Saturday, January 15, 2005

Hannibal and his elephants

This image accompanies a book review in the Christian Science Monitor. Here's the citation and intro paragraph:
Maybe Hannibal wasn't so horrible
Hannibal swarmed over the Alps with elephants, assembled a rainbow coalition of enemies against Rome, and almost overwhelmed the world's only superpower.
By Ron Charles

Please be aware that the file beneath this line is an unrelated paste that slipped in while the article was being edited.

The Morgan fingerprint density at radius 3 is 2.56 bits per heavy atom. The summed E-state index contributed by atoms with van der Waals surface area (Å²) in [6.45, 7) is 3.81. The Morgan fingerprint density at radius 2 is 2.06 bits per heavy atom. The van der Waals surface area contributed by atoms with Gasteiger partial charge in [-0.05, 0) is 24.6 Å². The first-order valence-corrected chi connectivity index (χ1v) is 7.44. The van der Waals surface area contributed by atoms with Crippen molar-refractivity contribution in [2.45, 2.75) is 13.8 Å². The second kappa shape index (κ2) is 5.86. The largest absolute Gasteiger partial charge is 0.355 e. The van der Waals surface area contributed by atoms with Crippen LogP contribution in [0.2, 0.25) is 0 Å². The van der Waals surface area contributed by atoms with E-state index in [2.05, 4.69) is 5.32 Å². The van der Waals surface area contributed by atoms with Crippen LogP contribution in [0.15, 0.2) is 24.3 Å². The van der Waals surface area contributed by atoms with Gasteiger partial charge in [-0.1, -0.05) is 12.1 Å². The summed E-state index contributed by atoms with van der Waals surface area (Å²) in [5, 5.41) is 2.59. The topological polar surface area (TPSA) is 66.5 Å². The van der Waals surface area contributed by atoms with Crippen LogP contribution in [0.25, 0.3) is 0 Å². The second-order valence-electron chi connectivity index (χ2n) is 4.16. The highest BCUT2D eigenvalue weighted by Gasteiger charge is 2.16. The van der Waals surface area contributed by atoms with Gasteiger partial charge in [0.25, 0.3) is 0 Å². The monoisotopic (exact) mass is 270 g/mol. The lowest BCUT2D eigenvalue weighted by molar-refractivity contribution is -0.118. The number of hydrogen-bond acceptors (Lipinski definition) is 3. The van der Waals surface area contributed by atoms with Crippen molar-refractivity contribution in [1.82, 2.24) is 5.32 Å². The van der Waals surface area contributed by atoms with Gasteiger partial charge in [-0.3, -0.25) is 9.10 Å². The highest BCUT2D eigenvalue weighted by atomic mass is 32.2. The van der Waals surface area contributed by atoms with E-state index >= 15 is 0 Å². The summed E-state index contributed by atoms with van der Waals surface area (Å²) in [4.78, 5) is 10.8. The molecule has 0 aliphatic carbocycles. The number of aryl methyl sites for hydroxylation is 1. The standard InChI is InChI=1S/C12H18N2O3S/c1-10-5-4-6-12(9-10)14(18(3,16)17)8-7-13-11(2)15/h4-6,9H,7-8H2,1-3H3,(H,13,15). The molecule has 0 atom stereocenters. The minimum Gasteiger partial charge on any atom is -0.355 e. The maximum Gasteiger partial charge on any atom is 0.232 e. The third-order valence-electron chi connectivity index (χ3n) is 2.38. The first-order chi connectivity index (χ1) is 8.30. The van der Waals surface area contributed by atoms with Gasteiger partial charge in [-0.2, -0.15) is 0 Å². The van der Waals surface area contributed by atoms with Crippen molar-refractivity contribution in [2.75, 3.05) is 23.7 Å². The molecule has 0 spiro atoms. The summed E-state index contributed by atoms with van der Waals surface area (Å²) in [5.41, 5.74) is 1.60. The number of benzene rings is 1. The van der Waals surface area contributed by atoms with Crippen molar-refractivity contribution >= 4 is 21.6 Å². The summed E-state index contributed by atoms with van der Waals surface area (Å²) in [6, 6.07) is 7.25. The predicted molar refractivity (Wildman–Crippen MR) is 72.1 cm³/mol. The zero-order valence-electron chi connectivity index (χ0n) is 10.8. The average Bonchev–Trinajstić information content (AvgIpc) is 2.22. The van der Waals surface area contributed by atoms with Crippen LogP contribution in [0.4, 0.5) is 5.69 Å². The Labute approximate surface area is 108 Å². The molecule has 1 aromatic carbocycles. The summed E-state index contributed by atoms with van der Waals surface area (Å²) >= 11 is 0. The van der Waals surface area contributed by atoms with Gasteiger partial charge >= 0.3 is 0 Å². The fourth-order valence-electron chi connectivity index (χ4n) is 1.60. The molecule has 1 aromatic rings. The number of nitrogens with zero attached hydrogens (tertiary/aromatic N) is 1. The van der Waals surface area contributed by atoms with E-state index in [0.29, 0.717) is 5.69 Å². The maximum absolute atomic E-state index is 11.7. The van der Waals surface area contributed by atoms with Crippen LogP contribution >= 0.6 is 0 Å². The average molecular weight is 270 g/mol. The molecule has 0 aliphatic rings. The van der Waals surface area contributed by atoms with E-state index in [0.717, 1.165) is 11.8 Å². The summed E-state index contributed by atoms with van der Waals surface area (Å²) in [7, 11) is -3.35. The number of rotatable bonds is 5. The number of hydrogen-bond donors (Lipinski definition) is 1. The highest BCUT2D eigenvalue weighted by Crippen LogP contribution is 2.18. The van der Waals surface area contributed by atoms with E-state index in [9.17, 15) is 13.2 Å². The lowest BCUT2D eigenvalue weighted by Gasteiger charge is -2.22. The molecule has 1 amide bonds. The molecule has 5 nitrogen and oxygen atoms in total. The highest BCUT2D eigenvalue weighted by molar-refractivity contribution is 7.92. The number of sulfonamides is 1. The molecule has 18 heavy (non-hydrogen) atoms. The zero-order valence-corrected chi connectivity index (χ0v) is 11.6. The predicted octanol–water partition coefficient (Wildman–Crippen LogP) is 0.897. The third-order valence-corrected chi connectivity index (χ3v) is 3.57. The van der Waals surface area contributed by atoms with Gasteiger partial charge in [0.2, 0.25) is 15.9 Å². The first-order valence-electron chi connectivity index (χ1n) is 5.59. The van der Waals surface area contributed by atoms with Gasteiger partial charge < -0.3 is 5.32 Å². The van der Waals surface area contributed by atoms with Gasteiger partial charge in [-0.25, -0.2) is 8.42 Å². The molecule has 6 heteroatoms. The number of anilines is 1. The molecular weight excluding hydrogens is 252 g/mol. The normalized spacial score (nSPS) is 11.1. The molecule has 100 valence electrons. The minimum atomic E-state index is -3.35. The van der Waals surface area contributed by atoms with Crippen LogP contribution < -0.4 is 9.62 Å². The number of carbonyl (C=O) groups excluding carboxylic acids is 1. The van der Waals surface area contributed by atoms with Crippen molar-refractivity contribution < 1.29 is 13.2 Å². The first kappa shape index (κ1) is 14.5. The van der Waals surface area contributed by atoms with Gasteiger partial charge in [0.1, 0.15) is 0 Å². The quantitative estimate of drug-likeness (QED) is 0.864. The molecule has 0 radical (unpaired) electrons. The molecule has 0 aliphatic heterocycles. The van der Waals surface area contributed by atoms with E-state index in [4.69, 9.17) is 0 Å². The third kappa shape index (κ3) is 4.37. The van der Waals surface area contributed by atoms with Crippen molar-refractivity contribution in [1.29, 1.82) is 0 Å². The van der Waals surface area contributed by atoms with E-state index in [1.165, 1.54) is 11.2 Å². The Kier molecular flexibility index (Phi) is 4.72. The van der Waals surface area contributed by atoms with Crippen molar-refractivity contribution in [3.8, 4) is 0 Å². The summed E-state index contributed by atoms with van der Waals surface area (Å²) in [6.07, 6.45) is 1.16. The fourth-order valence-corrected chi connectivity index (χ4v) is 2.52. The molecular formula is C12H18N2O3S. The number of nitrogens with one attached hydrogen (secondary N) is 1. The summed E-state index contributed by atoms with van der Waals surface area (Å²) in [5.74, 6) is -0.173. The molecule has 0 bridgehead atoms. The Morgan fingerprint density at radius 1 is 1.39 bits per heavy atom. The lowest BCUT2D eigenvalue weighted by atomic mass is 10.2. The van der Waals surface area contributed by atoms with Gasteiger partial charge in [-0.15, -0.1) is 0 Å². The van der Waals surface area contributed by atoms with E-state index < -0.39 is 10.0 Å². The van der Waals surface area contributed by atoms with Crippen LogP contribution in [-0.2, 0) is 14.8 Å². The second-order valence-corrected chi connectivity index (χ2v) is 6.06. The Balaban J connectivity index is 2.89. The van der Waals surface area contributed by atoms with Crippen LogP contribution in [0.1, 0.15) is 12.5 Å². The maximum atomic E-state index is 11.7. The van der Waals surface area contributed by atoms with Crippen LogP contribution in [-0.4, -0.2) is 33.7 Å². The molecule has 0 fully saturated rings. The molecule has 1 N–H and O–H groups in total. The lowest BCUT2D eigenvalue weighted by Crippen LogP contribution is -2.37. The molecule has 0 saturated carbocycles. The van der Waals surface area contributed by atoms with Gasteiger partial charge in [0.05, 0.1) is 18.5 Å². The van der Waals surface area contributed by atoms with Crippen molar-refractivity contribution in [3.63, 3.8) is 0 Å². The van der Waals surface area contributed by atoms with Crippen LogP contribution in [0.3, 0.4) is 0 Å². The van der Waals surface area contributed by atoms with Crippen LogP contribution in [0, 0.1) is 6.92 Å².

The brief prologue to David Durham's new novel inspires all the faith needed to march through the next 500 pages. We meet a reluctant young warrior whose division is laying siege to the city of Arbocala (now Tordesillas, Spain) in the 3rd century BC When the wall finally collapses, he mounts the rubble in time to take an arrow through his palm and get trampled by the soldiers following behind, but he survives. That evening, a humbly dressed officer enters the soldier's tent and commends his bravery with a lavish tribute. For one of ancient history's forgotten millions, it's a moment filled with awe. For us, it's an introduction to the benevolent side of the world's most formidable warrior: Hannibal.

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